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    PineLabs Gets Approval From Singapore Court to Reverse Flip to India

    Pine Labs, a financial technology company, is set to relocate back to India, according to a report by TechCrunch. As per a recent regulatory filing, the company has received approval from a Singapore court to merge its Singapore entity with its Indian entity, effectively reverse-flipping the company back to its home turf. This move is set to help Pine Labs achieve cost savings, and simplify its shareholding structure. It is also expected to help the company “achieve business synergies and more economies of scale.”

    With this, Pine Labs will join the list of fintech companies like Groww and PhonePe that have decided to shift their home base back to India. Of these two, PhonePe’s parent company Walmart had to pay nearly $1 billion in tax to the Indian government for shifting the startup’s headquarters from Singapore to India.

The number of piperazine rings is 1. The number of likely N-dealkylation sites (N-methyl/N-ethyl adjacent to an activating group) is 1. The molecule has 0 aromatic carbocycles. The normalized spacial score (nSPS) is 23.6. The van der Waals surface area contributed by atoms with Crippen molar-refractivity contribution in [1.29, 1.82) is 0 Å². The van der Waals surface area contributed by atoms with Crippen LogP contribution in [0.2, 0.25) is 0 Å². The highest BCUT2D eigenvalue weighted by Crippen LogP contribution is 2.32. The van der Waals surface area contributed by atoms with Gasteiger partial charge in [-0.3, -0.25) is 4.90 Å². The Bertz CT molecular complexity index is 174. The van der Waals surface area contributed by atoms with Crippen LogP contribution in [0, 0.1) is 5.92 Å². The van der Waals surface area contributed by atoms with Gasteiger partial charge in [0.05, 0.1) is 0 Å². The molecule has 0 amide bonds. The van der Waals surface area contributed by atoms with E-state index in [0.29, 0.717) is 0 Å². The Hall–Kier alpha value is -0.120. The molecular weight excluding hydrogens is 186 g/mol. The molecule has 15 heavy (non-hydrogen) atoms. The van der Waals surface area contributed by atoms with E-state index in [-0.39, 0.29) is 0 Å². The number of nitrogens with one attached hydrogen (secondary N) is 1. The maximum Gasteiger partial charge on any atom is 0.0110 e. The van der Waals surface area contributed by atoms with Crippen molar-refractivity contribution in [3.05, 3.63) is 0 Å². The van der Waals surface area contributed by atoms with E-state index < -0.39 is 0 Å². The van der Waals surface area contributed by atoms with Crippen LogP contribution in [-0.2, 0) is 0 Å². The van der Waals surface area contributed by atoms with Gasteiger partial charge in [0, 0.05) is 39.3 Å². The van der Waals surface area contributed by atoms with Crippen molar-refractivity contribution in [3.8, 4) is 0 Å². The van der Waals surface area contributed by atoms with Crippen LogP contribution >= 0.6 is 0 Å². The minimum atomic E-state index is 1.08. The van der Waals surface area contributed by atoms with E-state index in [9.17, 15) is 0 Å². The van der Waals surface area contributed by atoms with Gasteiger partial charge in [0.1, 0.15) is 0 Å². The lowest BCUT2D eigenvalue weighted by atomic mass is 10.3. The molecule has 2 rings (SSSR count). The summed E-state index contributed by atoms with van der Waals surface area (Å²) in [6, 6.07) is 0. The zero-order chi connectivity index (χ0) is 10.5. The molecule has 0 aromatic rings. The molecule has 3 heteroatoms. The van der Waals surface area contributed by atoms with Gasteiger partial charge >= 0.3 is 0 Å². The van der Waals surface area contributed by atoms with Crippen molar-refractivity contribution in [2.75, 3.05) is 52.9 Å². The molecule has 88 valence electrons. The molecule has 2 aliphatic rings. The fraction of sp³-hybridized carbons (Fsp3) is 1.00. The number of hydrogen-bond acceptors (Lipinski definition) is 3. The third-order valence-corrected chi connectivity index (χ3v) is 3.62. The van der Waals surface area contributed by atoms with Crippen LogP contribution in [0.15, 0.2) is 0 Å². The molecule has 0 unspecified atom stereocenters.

Speaking to the Economic Times in March this year, Minister of Commerce Piyush Goyal informed that Indian startups moving their domicile back to India will have to pay taxes. While it is unclear how much Groww and Pine Labs will have to pay, judging by the tax levied on PhonePe, it will be an expensive move. 

    Some context:

    Companies shifting their domicile to other countries also termed as ‘flipping’ was flagged as a key concern by the Economic Survey conducted by the government in 2022-23. The survey stated that startups in India were struggling with elusive funding, revenue generation struggles, and wading through the regulatory environment and tax structures. As such, they choose to move their headquarters to countries with favorable legal environments and taxation policies. 

    The survey mentioned that the “growing maturity of India’s capital markets” has slowed down flipping, and incentivized companies to explore “reverse flipping” — shifting their domicile back to India. One of the suggestions it gave to encourage re-flipping was simplifying the “multiple layers of tax and uncertainty due to tax litigation.”

    Why are companies moving back to India?

    According to the Minister, startups were moving back to India expecting to get higher valuations by listing in India. Ola founder Bhavish Aggarwal has previously highlighted another reason for re-flipping, which is that companies domiciled in India get a significant portion of the funding that comes into Indian businesses.

    Also read:

    The post PineLabs Gets Approval From Singapore Court to Reverse Flip to India appeared first on MEDIANAMA.

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